Bishop later explained that he thought he saw an opportunity to make a quick pass to Stamkos to catch the Hawks on a line change. He’d tried to call Hedman off, he said, but the rink was too loud. That’s plausible enough — it beats my personal theory that he was sick of everyone asking about his alleged injury and wanted a chance to talk about something else — but it doesn’t make the play any easier to defend. When goals are at a premium, as they suddenly are in this final, it’s awfully hard to recover from giving one away.

In an added sign that maybe it just wasn’t going to be the Lightning’s night, Bishop’s gaffe was actually the second by a goaltender in the game’s opening minutes. Moments earlier, Chicago’s Corey Crawford had misplayed the puck behind his own net, handing it right to Lightning winger Nikita Kucherov in front. That led to a desperation dive back to the crease, one that resulted in the puck staying out of the net and Kucherov’s face flying into it. The young winger was injured and didn’t return; his status for tonight is unknown.1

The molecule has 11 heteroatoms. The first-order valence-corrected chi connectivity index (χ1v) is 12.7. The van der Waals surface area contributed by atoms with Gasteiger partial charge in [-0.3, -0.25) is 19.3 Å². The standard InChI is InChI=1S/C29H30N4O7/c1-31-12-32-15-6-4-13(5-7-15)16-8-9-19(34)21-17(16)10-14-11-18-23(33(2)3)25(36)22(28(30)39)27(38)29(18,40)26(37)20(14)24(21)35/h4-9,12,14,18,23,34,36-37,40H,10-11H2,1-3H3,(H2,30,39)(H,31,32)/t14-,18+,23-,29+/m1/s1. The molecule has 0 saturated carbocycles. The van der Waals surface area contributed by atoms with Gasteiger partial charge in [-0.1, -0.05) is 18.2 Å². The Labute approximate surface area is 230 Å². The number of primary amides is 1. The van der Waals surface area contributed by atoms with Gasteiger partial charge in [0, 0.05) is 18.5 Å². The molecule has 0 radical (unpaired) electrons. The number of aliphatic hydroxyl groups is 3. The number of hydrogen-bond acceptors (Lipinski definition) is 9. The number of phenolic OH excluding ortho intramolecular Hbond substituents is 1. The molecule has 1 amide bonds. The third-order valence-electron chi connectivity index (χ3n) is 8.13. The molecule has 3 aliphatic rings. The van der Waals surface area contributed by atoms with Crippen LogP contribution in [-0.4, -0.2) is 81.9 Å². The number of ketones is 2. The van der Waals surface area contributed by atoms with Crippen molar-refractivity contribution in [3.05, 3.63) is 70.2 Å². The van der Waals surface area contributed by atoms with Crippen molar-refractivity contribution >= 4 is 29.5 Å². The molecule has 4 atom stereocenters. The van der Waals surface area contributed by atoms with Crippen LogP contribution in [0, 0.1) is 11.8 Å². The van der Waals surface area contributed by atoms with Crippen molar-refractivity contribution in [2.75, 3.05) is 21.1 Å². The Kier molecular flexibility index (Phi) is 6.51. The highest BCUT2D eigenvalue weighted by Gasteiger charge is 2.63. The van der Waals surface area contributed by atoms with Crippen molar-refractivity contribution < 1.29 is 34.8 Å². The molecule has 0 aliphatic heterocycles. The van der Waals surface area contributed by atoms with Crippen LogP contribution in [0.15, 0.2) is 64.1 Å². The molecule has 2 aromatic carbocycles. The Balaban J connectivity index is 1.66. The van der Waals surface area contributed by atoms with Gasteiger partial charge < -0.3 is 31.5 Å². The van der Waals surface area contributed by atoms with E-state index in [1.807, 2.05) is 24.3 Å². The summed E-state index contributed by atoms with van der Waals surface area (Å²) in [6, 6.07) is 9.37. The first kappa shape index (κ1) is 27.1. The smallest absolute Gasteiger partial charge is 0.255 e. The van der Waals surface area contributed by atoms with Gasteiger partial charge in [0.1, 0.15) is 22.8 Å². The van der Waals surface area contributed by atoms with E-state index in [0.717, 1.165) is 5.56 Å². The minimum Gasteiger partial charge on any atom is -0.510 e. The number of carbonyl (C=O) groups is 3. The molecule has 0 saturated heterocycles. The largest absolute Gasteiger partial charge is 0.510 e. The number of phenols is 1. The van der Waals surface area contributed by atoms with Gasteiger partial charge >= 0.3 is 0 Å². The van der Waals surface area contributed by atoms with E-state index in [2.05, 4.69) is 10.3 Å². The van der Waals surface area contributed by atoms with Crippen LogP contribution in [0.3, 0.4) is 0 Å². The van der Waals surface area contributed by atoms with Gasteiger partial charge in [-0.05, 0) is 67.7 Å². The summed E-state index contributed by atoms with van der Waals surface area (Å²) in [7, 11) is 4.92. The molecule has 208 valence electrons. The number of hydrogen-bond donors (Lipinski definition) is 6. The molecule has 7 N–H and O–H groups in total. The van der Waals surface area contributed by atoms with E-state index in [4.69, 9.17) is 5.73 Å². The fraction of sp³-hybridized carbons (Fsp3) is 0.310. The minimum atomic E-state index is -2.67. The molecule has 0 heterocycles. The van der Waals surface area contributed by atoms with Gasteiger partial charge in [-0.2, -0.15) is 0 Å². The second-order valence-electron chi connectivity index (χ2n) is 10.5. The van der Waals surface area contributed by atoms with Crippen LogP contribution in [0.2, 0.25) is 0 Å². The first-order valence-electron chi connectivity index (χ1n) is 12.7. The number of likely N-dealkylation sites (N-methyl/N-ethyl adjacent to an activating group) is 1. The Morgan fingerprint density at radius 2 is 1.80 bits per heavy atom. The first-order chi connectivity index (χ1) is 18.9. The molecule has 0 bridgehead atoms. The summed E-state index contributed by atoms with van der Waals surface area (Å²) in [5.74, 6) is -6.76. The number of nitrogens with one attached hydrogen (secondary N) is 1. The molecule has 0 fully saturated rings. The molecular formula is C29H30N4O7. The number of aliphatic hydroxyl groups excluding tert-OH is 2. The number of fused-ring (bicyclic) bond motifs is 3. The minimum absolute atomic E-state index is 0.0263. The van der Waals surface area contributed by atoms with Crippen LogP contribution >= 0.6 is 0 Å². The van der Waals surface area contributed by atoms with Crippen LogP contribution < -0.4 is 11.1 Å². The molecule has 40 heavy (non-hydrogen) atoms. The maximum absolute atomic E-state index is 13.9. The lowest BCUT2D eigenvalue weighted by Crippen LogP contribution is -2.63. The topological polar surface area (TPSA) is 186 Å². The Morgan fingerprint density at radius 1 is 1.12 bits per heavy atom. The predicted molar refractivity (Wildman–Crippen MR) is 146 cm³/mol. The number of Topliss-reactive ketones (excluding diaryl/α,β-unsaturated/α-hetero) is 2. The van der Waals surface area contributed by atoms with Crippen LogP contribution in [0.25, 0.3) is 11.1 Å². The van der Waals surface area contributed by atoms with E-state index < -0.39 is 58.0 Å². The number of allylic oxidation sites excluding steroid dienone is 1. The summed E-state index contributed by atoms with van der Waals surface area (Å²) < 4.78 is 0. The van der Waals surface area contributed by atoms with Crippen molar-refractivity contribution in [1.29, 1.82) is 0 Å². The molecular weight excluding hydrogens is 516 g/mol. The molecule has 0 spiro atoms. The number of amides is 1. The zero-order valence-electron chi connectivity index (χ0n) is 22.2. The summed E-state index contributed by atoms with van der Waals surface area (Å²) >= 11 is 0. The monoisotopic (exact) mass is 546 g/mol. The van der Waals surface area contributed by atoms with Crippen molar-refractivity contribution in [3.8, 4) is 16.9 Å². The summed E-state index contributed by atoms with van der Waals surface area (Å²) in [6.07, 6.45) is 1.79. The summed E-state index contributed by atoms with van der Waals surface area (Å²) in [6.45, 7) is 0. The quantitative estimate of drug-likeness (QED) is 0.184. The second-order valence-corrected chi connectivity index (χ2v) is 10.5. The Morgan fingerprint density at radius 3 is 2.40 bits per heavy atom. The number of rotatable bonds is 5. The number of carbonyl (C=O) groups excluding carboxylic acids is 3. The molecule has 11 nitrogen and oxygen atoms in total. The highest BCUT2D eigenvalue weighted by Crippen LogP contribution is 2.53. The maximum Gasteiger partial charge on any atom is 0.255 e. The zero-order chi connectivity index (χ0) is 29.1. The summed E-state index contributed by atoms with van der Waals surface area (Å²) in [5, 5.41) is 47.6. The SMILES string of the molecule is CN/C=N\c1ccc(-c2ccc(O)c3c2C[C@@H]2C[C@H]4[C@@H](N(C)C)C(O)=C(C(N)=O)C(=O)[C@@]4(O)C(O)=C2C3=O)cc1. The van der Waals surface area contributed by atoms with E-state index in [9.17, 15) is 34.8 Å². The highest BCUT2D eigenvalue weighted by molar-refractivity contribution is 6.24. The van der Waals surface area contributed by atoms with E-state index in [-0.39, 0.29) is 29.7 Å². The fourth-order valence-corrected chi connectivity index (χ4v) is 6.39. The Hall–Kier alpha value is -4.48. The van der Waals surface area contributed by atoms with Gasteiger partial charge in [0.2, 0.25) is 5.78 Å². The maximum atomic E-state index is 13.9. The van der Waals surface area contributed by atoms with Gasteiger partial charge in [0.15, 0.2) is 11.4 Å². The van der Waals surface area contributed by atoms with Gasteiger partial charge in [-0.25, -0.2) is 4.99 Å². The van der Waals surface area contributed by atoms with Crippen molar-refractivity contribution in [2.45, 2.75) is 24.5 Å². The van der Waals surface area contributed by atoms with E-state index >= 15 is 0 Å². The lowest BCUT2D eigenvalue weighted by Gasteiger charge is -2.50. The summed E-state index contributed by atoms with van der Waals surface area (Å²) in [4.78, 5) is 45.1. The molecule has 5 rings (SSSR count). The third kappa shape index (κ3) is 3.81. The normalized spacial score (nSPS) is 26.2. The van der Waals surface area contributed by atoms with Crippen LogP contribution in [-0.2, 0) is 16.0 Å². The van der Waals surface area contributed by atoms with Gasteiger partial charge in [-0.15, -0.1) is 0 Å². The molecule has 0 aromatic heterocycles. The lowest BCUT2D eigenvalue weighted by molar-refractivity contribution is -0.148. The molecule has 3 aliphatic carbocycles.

1.

Asked after the game if he felt like a victim of bad luck, given that Bishop’s mistake had cost the team a goal while Crawford’s mistake had got one of their players hurt, Cooper had to pause for a moment. “I never really looked at it that way,” he said, “but you saying it like that, that does kind of suck.”

Sharp’s opening goal came as part of a first period that the Blackhawks dominated, maybe their best extended stretch of the series. To their credit, the Lightning pushed back in the second, eventually tying the game midway through when Valtteri Filppula converted a gorgeous cross-ice pass from Jason Garrison.